Yesterday, April 23, was the one-month anniversary of our closure of Town buildings in response to the public health emergency. Within two days of that closure, Lyme experienced its first case of COVID-19. Today, we still have only that one confirmed case, although it’s important to keep in mind there could always be unconfirmed cases where people were unable to get tested or exhibited only minor symptoms.

The good news is that total cases in New London County remain relatively low compared to original expectations and to other parts of Connecticut. Social distancing is working to limit the spread. Thank you for your part in making that happen.

However, cases in New London County continue to grow and at an accelerating rate. We have not yet reached the peak of our local curve. The county was adding an average of 2.9 cases per day on April 1; 16.6 cases on April 15; and is averaging 23.4 cases a day today. Total numbers are not extreme, but they are accumulating – with 419 total cases now in the county, including 17 deaths.

In the towns surrounding Lyme, the picture is mostly the same. Old Lyme has 10 positive cases; East Lyme, 35; Salem, 3; and East Haddam, 10. The bigger towns in our county have much greater numbers.

The Town remains prepared should this accelerating trend continue. Our first responders have prepared; supplies have been stockpiled; our most at-risk residents have support; and our government is again operating, with most commissions holding their regular meeting schedules virtually. The Board of Finance has approved next year’s budget without a property tax increase and the Board of Selectmen has approved a Low Interest Rate Program for taxpayers who may have difficulty making timely payments on their next property tax bill which comes due July 1. The Town’s website has more information on these developments.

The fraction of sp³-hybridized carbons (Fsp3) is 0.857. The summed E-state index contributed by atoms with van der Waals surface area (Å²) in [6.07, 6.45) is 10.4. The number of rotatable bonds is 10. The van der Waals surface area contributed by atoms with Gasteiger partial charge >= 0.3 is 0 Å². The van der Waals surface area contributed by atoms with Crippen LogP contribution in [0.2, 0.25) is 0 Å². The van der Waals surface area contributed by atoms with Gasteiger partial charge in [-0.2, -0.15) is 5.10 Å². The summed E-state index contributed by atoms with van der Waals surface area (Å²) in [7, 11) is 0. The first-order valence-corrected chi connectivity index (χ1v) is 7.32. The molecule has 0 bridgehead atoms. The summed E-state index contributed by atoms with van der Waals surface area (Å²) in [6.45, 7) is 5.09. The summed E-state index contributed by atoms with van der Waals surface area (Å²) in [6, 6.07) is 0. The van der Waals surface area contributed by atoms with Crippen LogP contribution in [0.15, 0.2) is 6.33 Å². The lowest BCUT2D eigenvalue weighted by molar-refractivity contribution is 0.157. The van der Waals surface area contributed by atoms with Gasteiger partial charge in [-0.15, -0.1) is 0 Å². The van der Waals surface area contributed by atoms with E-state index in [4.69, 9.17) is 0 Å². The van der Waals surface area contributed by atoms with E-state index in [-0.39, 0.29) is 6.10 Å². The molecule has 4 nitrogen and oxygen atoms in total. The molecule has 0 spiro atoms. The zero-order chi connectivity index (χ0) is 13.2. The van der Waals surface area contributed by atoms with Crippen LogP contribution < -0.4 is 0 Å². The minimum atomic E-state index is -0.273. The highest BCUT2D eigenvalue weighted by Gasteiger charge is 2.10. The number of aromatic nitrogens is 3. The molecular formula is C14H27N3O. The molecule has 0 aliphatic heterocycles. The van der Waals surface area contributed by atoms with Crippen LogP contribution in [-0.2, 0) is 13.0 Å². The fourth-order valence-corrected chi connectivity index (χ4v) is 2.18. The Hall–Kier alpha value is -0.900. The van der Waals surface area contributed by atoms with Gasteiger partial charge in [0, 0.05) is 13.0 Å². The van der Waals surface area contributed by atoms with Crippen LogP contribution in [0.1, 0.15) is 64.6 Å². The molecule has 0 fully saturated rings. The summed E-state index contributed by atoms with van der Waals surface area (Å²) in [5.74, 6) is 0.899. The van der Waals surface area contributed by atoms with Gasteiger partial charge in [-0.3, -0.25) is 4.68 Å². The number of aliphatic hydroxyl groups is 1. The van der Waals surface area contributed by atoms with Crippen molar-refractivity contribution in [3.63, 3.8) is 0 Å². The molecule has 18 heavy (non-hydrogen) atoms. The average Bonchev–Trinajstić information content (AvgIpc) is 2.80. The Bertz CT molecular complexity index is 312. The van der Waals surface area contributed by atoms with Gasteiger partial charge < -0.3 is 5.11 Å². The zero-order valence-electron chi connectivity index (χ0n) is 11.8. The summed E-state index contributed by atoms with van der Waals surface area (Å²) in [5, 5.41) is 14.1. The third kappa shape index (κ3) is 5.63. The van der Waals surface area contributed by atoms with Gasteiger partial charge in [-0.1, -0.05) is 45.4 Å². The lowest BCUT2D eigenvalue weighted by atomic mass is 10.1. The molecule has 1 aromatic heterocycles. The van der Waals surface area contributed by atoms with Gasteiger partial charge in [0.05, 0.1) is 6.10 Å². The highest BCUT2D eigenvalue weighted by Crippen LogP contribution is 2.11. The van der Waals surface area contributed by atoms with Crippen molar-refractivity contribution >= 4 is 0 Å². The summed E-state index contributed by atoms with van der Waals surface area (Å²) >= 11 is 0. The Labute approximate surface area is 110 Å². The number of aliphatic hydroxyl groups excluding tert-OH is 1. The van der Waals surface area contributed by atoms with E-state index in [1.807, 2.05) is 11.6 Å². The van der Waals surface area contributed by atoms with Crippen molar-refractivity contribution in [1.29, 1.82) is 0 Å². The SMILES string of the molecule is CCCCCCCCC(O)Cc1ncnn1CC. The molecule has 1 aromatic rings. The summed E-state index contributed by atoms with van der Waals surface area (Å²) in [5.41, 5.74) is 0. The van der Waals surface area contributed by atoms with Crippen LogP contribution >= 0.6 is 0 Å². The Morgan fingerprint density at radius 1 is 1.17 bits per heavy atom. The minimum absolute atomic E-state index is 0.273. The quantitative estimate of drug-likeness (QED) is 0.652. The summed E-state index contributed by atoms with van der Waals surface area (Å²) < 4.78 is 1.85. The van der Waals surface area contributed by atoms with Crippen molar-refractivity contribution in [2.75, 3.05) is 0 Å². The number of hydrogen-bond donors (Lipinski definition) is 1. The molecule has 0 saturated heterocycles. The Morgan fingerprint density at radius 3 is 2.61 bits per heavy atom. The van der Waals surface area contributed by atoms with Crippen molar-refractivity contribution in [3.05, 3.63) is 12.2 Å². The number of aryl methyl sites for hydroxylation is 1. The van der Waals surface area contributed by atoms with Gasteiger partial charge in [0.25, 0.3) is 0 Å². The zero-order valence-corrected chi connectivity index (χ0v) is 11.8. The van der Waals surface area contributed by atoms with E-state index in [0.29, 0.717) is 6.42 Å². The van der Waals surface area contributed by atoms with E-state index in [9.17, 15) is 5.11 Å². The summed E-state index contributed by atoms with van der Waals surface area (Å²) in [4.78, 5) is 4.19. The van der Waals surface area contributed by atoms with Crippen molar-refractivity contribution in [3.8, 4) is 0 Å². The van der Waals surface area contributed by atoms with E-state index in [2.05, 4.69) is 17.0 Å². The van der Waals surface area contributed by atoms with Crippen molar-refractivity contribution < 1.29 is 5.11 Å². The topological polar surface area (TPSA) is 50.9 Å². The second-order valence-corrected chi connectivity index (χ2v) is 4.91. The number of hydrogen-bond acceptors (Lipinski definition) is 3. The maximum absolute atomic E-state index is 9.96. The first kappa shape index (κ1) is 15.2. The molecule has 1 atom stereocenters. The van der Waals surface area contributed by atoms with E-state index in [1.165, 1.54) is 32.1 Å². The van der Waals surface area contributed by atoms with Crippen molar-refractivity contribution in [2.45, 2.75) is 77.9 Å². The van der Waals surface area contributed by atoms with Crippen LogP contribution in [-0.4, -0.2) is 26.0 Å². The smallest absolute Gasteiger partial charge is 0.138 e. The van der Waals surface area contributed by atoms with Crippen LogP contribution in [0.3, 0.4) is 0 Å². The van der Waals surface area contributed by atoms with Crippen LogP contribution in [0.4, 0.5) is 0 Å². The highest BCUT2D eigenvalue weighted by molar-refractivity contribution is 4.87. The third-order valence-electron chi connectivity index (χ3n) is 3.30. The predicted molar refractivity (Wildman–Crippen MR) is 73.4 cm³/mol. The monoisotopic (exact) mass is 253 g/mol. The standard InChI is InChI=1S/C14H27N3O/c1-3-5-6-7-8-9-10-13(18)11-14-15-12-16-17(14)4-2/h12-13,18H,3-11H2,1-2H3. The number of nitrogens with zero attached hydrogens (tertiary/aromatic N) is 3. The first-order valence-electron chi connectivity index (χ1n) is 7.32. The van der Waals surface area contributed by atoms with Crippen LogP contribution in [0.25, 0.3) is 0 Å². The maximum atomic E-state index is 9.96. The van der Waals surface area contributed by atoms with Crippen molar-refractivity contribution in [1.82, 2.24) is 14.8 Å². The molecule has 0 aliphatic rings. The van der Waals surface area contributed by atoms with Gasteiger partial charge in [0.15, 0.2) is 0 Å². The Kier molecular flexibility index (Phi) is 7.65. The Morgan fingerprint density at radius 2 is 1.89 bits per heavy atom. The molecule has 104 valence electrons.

Inevitably, we will be looking forward to a return to some level of normal operations after the number of new cases falls to a more reasonable level. As with other parts of the state and country, we look forward to reopening the Town when we believe it will be safe. The Board of Selectmen and the COVID-19 Response Team are already planning for this eventuality. We will return slowly with a watchful eye for any potential spikes.

The question the Board of Selectmen has received most frequently during the pandemic is, “Why aren’t the transfer station and recycling center open?” We recognize the inconvenience of having these facilities closed. While residents may be able to drop items off without much social contact, we must also consider the employees who maintain these facilities. These employees must interact at some level to assist residents and, after residents leave, process the materials left. These materials can hold the virus for extended periods of time and we cannot expose our town staff, many of whom are over 60 years of age, to this level of risk.  Please be patient as we try and protect everyone. And remember, Jansky will pick up your recyclables on an every-other-Thursday basis for the fee of $10 a month. 

In closing, thank you for your efforts at staying home and staying safe. We cannot get complacent with our social-distancing efforts. Please continue to show your support for our community by supporting events like the first-responder parade, displaying “hearts” for our front-line workers and engaging in other similar activities being held by our school system.  Let’s use this time to celebrate our wonderful town and the people who live here.  We will get through this … together.

Please take care, stay safe and stay home.

Steven Mattson
First Selectman